For a better life

5 steps to combat this epidemic of loneliness

In my church community I often hear women say that they don’t feel like they fit in. Younger women, older women, those who never married, career women, those who long for children and stay-at-home moms. Age or status doesn’t seem to affect this epidemic of loneliness. The crafty women say they don’t fit in because they aren’t “hip” or “cool.” The career women don’t feel like they fit in because they aren’t available during the day for play dates and meet ups. The moms feel isolated from everyone because they are tethered to home, reliant upon nap times and feeding schedules. The single women are different because they were never able to find a spouse. Everyone feels lonely and nobody seems to want to take the first step to overcome it!

In this age of “social” media, we are more lonely than ever. Online tools are great for facilitating social activities, but showing up in person is still required if you want to meet new people or continue your current friendships, at least at a minimum level.

So what do we do about this epidemic of loneliness? Depression and anxiety are sky-high. The pressures of our western culture are driving us apart– and toward mental illness!

Just like everything else I teach, it has to be up to the individual. You only have control of you. You can’t wait for someone else to invite you over– that might never happen. Not because there aren’t people out there that want to get to know you, but because they don’t know who you are! You have to overcome your fear and put yourself out there. Define who you are so that your tribe will know!


I have lived most of my life feeling separate and different from everybody else. I would always complain to my husband late at night before we each drifted off to sleep, about how the other moms didn’t like me. Nobody seemed to reciprocate my invitations. I talked too much and was too outspoken. Eventually I got to a place where I thought I didn’t need any friends, per se, because I had long-distance friendships and it was okay that I only had a few girlfriends. I tried to cover my feelings of loneliness with an “I don’t need them anyway” attitude. But deep down, I still craved more friendship and face-to-face interaction. I wanted people to want to be around me. Essentially, I wanted to know that I mattered to someone other than my husband and my kids.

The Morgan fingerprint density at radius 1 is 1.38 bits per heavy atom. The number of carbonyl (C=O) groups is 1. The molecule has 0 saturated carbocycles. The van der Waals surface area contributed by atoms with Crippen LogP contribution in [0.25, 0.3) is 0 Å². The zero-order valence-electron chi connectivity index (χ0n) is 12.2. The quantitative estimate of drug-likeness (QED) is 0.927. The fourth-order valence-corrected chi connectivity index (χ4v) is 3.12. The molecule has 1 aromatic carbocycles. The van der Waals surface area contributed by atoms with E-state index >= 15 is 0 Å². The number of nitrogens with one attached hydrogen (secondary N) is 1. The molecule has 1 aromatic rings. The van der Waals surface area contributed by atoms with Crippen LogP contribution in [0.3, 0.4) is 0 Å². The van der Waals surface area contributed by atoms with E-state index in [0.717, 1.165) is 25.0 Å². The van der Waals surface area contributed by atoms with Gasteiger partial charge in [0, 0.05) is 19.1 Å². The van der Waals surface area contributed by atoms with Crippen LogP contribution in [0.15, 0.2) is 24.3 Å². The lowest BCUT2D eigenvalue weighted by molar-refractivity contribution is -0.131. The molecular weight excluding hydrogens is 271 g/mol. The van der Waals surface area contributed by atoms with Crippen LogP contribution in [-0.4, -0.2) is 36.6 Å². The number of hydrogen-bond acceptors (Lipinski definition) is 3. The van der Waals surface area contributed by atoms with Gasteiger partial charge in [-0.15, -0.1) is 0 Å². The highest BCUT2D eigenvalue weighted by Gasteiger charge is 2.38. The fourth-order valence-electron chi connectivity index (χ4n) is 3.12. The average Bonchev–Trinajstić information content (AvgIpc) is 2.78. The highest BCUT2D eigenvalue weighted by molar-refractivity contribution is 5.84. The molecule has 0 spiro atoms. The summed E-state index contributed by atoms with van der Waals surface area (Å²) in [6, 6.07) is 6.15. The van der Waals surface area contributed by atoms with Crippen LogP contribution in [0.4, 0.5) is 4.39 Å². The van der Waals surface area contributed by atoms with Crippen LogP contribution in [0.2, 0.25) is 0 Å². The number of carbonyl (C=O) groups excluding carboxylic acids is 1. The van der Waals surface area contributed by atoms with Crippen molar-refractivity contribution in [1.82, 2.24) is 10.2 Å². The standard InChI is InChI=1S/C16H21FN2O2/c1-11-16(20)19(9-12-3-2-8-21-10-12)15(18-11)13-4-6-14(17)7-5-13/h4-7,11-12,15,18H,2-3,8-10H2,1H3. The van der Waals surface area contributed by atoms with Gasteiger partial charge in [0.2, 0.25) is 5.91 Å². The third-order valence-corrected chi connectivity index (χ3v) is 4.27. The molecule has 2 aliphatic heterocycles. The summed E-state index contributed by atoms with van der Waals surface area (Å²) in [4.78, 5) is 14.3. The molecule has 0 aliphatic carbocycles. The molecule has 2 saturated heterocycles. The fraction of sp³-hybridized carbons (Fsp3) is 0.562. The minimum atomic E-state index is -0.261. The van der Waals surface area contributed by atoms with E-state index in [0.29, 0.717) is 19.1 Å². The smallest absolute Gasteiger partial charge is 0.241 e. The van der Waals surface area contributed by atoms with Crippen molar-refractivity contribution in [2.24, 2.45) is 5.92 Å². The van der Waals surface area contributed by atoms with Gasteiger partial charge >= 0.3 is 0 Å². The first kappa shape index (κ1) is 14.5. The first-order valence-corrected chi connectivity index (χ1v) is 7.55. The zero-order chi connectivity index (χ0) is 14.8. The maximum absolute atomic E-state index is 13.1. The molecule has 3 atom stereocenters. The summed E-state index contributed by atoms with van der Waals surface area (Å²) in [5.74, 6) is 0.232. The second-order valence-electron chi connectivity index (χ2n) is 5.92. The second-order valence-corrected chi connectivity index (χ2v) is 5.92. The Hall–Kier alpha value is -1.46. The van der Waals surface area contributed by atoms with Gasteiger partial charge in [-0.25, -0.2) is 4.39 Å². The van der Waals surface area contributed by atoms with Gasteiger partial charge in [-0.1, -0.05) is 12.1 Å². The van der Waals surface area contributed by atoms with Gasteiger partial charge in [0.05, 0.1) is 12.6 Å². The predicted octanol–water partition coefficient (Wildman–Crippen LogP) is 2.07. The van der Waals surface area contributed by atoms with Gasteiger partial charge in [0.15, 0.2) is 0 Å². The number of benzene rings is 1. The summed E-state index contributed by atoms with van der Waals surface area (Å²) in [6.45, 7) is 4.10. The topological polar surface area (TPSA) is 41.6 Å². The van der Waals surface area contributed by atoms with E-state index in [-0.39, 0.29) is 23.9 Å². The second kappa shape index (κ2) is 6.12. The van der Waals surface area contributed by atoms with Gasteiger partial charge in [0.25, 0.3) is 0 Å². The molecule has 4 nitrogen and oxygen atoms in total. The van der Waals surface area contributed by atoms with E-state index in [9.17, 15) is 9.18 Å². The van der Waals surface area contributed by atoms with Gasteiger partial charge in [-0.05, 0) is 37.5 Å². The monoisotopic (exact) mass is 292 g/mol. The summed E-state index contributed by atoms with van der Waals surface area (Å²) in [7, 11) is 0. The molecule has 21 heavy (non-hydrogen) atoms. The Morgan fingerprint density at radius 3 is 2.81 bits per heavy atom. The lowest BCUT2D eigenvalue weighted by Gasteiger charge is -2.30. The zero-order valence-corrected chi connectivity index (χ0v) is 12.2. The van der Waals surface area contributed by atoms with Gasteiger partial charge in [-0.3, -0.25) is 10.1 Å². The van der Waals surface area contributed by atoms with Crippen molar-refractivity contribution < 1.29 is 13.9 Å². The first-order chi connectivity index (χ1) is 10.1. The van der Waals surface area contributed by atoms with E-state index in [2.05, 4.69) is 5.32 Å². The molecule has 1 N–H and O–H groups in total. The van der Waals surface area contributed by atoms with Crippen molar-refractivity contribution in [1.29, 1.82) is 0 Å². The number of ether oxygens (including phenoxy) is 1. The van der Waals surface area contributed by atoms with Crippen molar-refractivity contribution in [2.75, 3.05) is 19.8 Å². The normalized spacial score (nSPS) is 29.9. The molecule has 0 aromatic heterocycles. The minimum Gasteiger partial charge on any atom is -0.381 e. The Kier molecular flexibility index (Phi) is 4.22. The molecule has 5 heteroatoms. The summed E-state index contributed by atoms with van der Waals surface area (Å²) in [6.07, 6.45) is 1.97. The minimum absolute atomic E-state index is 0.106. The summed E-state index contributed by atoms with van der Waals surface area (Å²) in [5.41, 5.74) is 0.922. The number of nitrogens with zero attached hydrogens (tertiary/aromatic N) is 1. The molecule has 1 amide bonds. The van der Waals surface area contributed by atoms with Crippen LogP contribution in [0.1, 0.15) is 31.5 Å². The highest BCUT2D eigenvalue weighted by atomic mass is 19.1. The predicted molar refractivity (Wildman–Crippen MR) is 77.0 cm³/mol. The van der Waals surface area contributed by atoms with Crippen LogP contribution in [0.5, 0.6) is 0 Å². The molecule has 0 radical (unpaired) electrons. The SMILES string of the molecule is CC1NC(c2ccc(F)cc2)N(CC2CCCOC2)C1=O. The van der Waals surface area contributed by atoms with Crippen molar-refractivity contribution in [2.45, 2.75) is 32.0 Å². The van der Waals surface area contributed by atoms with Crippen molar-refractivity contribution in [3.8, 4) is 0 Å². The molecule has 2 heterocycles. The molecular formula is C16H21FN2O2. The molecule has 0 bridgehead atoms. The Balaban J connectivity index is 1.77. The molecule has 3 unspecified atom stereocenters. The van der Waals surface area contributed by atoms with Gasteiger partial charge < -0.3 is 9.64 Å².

Then I realized that I wasn’t the kind of person I would want to hang out with! I was showing up in my life in a way that didn’t invite others in. When I had thoughts about how others didn’t like me, or how I said the wrong thing, it would make me feel insecure and shy. When I felt insecure and shy, I tended to clamp my mouth shut and stay in the safety of the corner at a gathering. I probably gave off that “Don’t talk to me” vibe.

Well of course few people befriended me! My actions were probably scaring them away– and these actions stemmed from those thoughts about other people not liking me. And the kicker? Most likely my thoughts were pure fiction.

I’d like to offer 5 steps that you can implement into your life to combat the loneliness you feel:

  1. Watch your thoughts. Are you making up fiction in your mind? What is fact and what is just a thought in your mind?
  2. Put yourself out there. People who love you just the way you are, wait patiently for you to reveal yourself to them. Make the first invitation. Host the party. Tell others your passions and desires.
  3. Be the kind of person you would want to spend time with. When you do this you will be a magnet for the exact people you seek.
  4. Brave rejection. It’s probably going to happen. But it doesn’t mean you don’t matter. Don’t make everything mean something about you; maybe that other person is just having a bad day, or even a bad year!
  5. If someone doesn’t like you, don’t take it personally. You are like a peach. A perfectly ripe and juicy peach. Anyone who doesn’t want to eat that would be crazy! But you know what? There might be people out there who just don’t like peaches. And that’s ok.

When we each start creating positive stories about ourselves (and others) in our minds, we will find the community and belonging we crave. How will you change your story?

For a better life, parenthood

Happy Mother’s Day